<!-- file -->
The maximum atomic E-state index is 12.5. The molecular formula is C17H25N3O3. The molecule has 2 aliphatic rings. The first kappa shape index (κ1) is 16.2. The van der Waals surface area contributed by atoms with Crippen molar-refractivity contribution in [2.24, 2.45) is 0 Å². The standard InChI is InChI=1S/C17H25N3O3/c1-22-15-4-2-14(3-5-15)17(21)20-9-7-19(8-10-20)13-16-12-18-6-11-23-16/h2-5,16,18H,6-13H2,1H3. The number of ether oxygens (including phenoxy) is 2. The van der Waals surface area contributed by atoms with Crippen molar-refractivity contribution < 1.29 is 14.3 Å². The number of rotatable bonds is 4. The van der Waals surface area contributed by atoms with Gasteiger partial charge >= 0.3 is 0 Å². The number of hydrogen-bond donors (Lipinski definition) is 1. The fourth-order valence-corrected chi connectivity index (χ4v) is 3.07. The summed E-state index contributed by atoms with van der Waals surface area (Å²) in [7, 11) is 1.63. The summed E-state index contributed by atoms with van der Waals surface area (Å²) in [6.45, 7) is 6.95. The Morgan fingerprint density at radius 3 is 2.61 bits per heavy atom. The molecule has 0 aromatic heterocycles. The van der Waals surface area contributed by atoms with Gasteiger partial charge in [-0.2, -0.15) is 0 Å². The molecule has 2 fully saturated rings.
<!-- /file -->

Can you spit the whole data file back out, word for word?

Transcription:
The maximum atomic E-state index is 12.5. The molecular formula is C17H25N3O3. The molecule has 2 aliphatic rings. The first kappa shape index (κ1) is 16.2. The van der Waals surface area contributed by atoms with Crippen molar-refractivity contribution in [2.24, 2.45) is 0 Å². The standard InChI is InChI=1S/C17H25N3O3/c1-22-15-4-2-14(3-5-15)17(21)20-9-7-19(8-10-20)13-16-12-18-6-11-23-16/h2-5,16,18H,6-13H2,1H3. The number of ether oxygens (including phenoxy) is 2. The van der Waals surface area contributed by atoms with Crippen molar-refractivity contribution < 1.29 is 14.3 Å². The number of rotatable bonds is 4. The van der Waals surface area contributed by atoms with Gasteiger partial charge >= 0.3 is 0 Å². The number of hydrogen-bond donors (Lipinski definition) is 1. The fourth-order valence-corrected chi connectivity index (χ4v) is 3.07. The summed E-state index contributed by atoms with van der Waals surface area (Å²) in [7, 11) is 1.63. The summed E-state index contributed by atoms with van der Waals surface area (Å²) in [6.45, 7) is 6.95. The Morgan fingerprint density at radius 3 is 2.61 bits per heavy atom. The molecule has 0 aromatic heterocycles. The van der Waals surface area contributed by atoms with Gasteiger partial charge in [-0.2, -0.15) is 0 Å². The molecule has 2 fully saturated rings.